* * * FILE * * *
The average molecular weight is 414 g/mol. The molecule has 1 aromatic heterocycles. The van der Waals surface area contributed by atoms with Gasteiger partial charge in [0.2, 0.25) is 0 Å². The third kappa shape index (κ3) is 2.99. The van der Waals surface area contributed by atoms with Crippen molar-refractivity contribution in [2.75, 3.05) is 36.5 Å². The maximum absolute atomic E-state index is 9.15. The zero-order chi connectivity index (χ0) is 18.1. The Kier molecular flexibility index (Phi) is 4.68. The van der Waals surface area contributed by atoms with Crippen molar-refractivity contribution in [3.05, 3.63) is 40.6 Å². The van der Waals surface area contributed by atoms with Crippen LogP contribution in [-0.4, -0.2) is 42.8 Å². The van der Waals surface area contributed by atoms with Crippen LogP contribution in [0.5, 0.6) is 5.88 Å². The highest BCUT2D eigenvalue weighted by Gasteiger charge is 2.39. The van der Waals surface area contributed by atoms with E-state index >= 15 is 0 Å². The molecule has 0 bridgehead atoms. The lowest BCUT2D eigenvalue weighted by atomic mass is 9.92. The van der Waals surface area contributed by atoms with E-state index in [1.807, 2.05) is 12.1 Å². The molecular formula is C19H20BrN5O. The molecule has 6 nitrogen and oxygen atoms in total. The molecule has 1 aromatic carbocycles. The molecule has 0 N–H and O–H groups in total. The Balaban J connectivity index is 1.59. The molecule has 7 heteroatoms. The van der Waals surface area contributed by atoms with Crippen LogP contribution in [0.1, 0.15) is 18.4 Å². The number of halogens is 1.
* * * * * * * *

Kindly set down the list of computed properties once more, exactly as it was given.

The average molecular weight is 414 g/mol. The molecule has 1 aromatic heterocycles. The van der Waals surface area contributed by atoms with Gasteiger partial charge in [0.2, 0.25) is 0 Å². The third kappa shape index (κ3) is 2.99. The van der Waals surface area contributed by atoms with Crippen molar-refractivity contribution in [2.75, 3.05) is 36.5 Å². The maximum absolute atomic E-state index is 9.15. The zero-order chi connectivity index (χ0) is 18.1. The Kier molecular flexibility index (Phi) is 4.68. The van der Waals surface area contributed by atoms with Crippen molar-refractivity contribution in [3.05, 3.63) is 40.6 Å². The van der Waals surface area contributed by atoms with Crippen LogP contribution in [-0.4, -0.2) is 42.8 Å². The van der Waals surface area contributed by atoms with Crippen LogP contribution in [0.5, 0.6) is 5.88 Å². The highest BCUT2D eigenvalue weighted by Gasteiger charge is 2.39. The van der Waals surface area contributed by atoms with E-state index >= 15 is 0 Å². The molecule has 0 bridgehead atoms. The lowest BCUT2D eigenvalue weighted by atomic mass is 9.92. The van der Waals surface area contributed by atoms with E-state index in [1.807, 2.05) is 12.1 Å². The molecular formula is C19H20BrN5O. The molecule has 6 nitrogen and oxygen atoms in total. The molecule has 1 aromatic carbocycles. The molecule has 0 N–H and O–H groups in total. The Balaban J connectivity index is 1.59. The molecule has 7 heteroatoms. The van der Waals surface area contributed by atoms with Crippen LogP contribution in [0.1, 0.15) is 18.4 Å². The number of halogens is 1.